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Different expats have different purposes for learning Mandarin. We can generally divide them into two categories: one is for daily use, so they can communicate with others simply and immerse themselves more into everyday life in China; the other is for deeper learning about Chinese culture and literature. I have found that most foreigners belong to the first category, who really just need to learn oral Mandarin.

I think the main difficulty in learning Mandarin is that Chinese is such a different language system to most others. Foreigners are very often scared of Chinese characters and the 4 PinYin tones. Psychologically, they often believe it is too hard a language for them to learn even before they begin.

As a teacher with a lot of experience in teaching Chinese as an Additional Language at international schools in Shanghai, I have found that these ideas may be useful in helping you to overcome some of the barriers to learning Mandarin:

  • Try to make some Chinese friends, and try your best to overcome your embarrassment when mixing socially. Listen, observe and ask question. Be brave enough to try and speak, even just a few words.
  • Doing as much active listening as possible is helpful. Take advantage of the fact that you can listen to Chinese being spoken by Chinese-speakers in real life, such as in the supermarket, at school, at work, etc.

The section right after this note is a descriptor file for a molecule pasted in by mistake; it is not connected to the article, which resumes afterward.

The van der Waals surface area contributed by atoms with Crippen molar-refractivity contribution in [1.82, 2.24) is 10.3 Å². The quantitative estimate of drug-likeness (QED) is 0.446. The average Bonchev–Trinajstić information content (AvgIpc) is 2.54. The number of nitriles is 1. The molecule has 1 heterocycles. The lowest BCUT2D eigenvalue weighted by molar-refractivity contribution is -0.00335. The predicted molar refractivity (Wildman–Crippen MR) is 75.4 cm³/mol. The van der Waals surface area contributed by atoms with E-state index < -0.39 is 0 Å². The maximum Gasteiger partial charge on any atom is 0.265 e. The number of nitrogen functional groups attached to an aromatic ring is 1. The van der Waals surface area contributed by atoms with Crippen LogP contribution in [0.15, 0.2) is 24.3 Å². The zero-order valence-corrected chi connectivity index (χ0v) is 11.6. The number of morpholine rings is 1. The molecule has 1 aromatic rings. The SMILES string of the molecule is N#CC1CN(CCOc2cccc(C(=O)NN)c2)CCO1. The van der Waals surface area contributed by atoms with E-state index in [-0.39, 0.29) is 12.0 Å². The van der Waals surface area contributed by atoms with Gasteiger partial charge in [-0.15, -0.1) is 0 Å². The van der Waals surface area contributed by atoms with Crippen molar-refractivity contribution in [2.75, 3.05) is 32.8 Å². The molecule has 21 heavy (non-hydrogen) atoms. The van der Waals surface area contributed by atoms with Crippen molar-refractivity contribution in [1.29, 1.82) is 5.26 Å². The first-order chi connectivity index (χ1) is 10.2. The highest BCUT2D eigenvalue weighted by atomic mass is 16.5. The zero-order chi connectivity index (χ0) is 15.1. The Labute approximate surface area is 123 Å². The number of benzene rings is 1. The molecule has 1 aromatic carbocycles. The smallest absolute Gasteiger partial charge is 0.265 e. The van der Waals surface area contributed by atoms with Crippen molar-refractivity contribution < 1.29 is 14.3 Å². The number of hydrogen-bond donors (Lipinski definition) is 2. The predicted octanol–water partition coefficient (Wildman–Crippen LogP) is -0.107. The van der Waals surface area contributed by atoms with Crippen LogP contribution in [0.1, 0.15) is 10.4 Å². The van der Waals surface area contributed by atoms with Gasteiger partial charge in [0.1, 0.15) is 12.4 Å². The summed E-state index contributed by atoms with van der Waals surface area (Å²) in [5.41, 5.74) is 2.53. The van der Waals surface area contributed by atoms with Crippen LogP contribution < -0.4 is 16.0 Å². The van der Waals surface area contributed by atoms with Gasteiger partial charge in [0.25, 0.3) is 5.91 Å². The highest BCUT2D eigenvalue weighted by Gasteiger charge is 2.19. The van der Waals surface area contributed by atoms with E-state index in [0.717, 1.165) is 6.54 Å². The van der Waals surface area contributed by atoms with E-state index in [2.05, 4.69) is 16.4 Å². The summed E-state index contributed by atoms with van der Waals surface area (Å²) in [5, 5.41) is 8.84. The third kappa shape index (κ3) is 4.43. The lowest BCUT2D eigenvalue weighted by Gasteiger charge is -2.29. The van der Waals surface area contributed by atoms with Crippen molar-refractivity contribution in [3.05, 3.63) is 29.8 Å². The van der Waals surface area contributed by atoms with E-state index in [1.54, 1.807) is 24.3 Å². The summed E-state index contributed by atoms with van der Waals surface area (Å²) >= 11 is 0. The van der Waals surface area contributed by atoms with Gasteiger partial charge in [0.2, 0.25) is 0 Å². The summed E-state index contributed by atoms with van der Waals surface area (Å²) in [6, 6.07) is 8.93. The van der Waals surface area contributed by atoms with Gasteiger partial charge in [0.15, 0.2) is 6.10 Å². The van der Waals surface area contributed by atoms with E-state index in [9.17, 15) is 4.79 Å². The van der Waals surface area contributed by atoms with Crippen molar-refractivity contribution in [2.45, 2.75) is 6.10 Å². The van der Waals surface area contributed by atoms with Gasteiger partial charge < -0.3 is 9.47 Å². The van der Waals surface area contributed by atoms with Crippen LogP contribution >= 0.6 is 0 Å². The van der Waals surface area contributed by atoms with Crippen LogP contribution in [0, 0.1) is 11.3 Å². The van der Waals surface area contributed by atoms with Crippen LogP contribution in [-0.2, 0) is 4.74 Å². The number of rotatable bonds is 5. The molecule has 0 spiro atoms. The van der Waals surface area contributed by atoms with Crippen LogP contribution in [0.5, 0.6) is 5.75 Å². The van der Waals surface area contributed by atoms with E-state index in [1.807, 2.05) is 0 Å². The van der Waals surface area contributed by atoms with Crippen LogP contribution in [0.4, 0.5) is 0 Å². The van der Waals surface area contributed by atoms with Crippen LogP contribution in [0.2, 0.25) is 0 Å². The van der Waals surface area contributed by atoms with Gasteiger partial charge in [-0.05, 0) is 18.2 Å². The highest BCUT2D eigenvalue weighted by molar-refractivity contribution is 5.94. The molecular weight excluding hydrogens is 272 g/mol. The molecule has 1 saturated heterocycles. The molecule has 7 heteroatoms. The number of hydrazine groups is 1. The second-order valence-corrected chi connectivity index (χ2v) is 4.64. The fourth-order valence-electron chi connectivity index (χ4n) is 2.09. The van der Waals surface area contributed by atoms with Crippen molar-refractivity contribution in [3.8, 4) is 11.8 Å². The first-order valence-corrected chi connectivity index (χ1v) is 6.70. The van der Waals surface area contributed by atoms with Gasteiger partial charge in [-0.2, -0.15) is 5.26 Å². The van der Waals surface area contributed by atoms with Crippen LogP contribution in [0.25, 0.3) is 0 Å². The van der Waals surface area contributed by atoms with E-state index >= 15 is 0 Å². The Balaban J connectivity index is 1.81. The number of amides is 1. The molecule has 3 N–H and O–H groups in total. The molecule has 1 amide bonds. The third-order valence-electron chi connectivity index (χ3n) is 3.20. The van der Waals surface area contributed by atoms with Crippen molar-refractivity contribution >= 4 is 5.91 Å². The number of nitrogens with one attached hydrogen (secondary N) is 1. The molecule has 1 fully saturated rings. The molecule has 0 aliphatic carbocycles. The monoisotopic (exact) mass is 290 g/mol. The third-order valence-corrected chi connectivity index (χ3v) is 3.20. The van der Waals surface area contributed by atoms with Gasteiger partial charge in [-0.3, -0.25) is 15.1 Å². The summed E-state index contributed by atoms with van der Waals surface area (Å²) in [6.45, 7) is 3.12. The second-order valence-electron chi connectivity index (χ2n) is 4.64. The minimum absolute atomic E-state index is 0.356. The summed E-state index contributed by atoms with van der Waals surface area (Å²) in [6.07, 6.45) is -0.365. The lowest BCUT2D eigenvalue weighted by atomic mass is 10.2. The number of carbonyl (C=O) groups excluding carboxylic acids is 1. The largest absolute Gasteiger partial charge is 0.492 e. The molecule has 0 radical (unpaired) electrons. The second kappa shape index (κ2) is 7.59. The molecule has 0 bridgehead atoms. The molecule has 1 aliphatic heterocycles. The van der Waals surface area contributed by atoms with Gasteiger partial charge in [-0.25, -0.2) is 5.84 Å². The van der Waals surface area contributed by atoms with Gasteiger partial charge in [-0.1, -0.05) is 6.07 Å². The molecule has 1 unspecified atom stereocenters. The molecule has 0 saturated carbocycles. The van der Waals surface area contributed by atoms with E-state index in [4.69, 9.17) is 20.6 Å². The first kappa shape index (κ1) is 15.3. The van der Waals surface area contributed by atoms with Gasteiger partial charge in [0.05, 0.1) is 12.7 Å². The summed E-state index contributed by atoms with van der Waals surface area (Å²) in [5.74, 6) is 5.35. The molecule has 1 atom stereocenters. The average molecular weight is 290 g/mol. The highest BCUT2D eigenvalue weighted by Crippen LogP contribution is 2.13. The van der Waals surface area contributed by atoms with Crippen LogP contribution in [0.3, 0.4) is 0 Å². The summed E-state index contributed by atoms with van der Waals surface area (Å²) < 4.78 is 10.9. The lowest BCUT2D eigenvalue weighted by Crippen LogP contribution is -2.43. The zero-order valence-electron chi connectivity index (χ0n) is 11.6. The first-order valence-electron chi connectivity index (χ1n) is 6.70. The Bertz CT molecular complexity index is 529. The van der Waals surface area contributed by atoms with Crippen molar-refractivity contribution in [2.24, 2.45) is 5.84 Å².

• Download a Chinese language course, or listen to Chinese podcasts.
  • Learn to read PinYin at first. Chinese characters are almost always too hard for beginners. PinYin is similar to English to some extent, but you do need to take note of the 4 tones, as different tones have different meanings. When you can read some words and simple sentences, try them with your familiar friends, and then other Chinese people who aren’t familiar with you to see if they can understand you.

As a foreigner who wants to learn Chinese, don’t be afraid of this language! You need to learn like a child in many ways. Try and have as many inputs as you can: listen, speak and read frequently. One day, you will find speaking and understanding Chinese is not as hard as you first imagined!


Lily Jin is a highly experienced Mandarin teacher who has taught in international schools in Shanghai for a number of years. Formerly at the British International School Shanghai, Lily now teaches Chinese Literature and Language at YK Pao School.

Expat Essentials | Why Expats Find It So Hard To Learn Mandarin | Expat Blogs
(Image credit: Lily Jin)


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